November 5, 2015
MASHPEE, MA—“Our” Story: 400 Years of Wampanoag History, an educational and cultural exhibit launched in November 2014 to international acclaim, will unveil a new theme on Thursday November 12th at a 5:30pm reception at the Mashpee Wampanoag Government Center, where the exhibit will remain through January 8, 2016. This traveling, multi-media exhibit is part of the Signature Events and Programs of Plymouth 400, Inc., the organization planning the international 400th anniversary commemoration of the 1620 Mayflower voyage and the founding of Plymouth Colony.
“Debuting this chapter of “Our”Story here in Mashpee where it was created is a special thrill for all of us involved in producing it,” said Paula Peters, a Mashpee Wampanoag tribe member and executive producer of the exhibit. “The team did an incredible job creating the graphics and back story and once again we had complete control over the content; this truly is our story. I’m especially looking forward to the reaction of the local audience to the two and a half minute video featuring two Mashpee Wampanoag men who demonstrate the messenger tradition in the clip with an unexpected ending.”
Plymouth 400 is proud to present “Our”Story as it brings to light key legacies of America’s earliest beginnings from the Wampanoag perspective. Told in the Native voice, this exhibit received widespread media attention since its debut for its honest and powerful approach to highlighting pieces of indigenous history that are commonly left out of the storied version of the founding of Plymouth Colony and the building of America.
“Our”Story opened last year with “Captured 1614” featuring a critical back story to colonization and the roots of the American holiday, Thanksgiving. “The Messenger Runner” will add new context regarding the Wampanoag tribe’s historic traditions and territory. Visitors to the exhibit will learn about how members of the Tribe were chosen, based upon their endurance and their capacity for memory, to run to neighboring villages and territories to deliver essential messages.
The creation of this exhibit aligns with Plymouth 400’s mission to create a commemoration that is historically accurate and culturally inclusive, as indigenous peoples have faced misrepresentation and even omission from previous anniversary events, including the 350th anniversary of Plymouth in 1970 during which the speech of Wamsutta (Frank) James of the Wampanoag Tribe was censored, ultimately resulting in the Day of Mourning demonstrations which take place each Thanksgiving as a reminder of the harsh realities of the treatment of Native peoples and the continued misrepresentation of their histories.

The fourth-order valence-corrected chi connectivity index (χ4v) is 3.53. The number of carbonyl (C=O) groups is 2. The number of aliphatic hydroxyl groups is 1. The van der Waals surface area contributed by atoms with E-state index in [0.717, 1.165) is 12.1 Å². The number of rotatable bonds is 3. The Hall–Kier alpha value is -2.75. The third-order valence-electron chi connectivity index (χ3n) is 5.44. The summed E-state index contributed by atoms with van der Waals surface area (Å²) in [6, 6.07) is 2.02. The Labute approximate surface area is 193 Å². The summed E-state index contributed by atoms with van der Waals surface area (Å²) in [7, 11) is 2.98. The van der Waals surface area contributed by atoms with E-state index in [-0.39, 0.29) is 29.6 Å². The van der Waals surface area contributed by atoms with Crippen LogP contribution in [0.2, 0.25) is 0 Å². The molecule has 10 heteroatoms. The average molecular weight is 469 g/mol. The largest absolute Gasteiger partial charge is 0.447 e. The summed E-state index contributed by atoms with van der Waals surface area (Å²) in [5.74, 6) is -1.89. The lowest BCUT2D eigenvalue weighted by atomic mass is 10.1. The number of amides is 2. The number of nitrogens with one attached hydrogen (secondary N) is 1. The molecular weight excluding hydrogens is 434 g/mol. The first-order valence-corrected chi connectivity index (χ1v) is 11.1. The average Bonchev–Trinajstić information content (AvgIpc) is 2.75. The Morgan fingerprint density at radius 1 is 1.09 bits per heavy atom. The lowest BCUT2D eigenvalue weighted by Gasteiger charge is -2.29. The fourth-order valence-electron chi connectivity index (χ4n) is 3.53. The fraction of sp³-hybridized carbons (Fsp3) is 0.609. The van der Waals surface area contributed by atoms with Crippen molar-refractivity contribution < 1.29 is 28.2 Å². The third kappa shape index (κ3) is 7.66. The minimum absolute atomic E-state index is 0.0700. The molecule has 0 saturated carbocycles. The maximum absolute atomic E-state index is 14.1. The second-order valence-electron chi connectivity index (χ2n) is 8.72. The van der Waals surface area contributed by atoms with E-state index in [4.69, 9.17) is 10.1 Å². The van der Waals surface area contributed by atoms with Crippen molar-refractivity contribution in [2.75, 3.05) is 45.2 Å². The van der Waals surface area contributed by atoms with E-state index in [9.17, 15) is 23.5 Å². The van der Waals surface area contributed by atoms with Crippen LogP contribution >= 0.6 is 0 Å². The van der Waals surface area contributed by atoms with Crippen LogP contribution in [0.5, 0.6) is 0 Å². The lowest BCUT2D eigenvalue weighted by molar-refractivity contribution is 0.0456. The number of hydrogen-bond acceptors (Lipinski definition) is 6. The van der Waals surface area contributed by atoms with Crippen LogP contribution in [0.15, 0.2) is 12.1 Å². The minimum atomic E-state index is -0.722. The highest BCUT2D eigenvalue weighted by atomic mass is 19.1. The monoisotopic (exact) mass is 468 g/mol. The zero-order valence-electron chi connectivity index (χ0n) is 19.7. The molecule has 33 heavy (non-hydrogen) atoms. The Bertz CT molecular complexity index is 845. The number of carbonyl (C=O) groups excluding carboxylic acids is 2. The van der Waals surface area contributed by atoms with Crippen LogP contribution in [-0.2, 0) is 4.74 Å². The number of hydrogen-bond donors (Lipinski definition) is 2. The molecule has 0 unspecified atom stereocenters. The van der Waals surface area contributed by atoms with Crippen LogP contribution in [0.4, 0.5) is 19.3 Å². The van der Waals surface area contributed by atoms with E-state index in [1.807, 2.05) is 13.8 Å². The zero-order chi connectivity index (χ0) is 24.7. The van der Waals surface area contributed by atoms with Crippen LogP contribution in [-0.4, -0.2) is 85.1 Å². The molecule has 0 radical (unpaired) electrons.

Plymouth 400 commissioned a Native design team to create “Our”Story to ensure that the exhibit was thoroughly representative of the history of New England’s indigenous peoples. The Indian Spiritual and Cultural Training Council Inc. and SmokeSygnals Marketing and Communications conceptualized, researched, and produced “Our”Story, and members of the Mashpee Wampanoag and Aquinnah Wampanoag tribes portrayed historical figures for the exhibit.
“The impacts of colonization still ripple through our people’s blood pulse, especially the profound sense of loss. The tribal experience of kidnap, removal, capture, leaves a void no matter how long ago the taking,” says Ramona Peters, Mashpee Wampanoag Tribal Historic Preservation Officer (THPO).
“Each November through 2020, a time when we reflect upon America’s Thanksgiving traditions and how they began, we will unveil these new exhibit panels highlighting little-known information on Wampanoag history and culture. Perceptions from Plymouth’s earliest period became etched into the American story when President Lincoln used the iconic symbol of the Wampanoag people and English colonists feasting together in 1621 as a representation of cooperation as he proclaimed our national holiday, Thanksgiving,” said Michele Pecoraro, Executive Director of Plymouth 400, Inc. “Plymouth 400 is committed to creating a commemoration that is historically accurate, which means addressing realities of the story that don’t reflect the simplified and often inaccurate depictions of the First Thanksgiving. This exhibit is intended to create conversations around these crucial realities in our history in an informative and authentic way, honoring the contributions of both cultures and recognizing the complexities of their relationship.”
The opening reception for “Our”Story’s new panels will take place at 5:30 pm at the Mashpee Wampanoag Government Center in Mashpee, Massachusetts. At the reception, attendees will hear from Paula Peters and Ramona Peters, as well as Michele Pecoraro about the making of this acclaimed exhibit and its importance to both the Wampanoag Tribe and to the Plymouth 400 Commemoration.
“Our”Story was displayed at both Mashpee and Aquinnah Powwows this summer, in addition to several museums and libraries throughout the region. It received international media attention upon its debut for telling “the story of Squanto, and the millions he represents” (Public Radio International) and for “changing Thanksgiving’s history” (The Boston Globe). Additional pieces of indigenous history will be added to the exhibit, which will continue to travel throughout the region through 2020. For more information on this exhibit, visit www.plymouth400inc.org
About Plymouth 400, Inc.
Plymouth 400, Inc. is a not-for-profit organization formed to lead the planning and execution of programs and events commemorating the 400th anniversary of the Mayflower voyage and the founding of Plymouth Colony in 2020. The Plymouth 400 Anniversary will highlight the cultural contributions and American traditions that began with the interaction of the Wampanoag and English peoples, a story that significantly shaped the building of America.
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November 5, 2015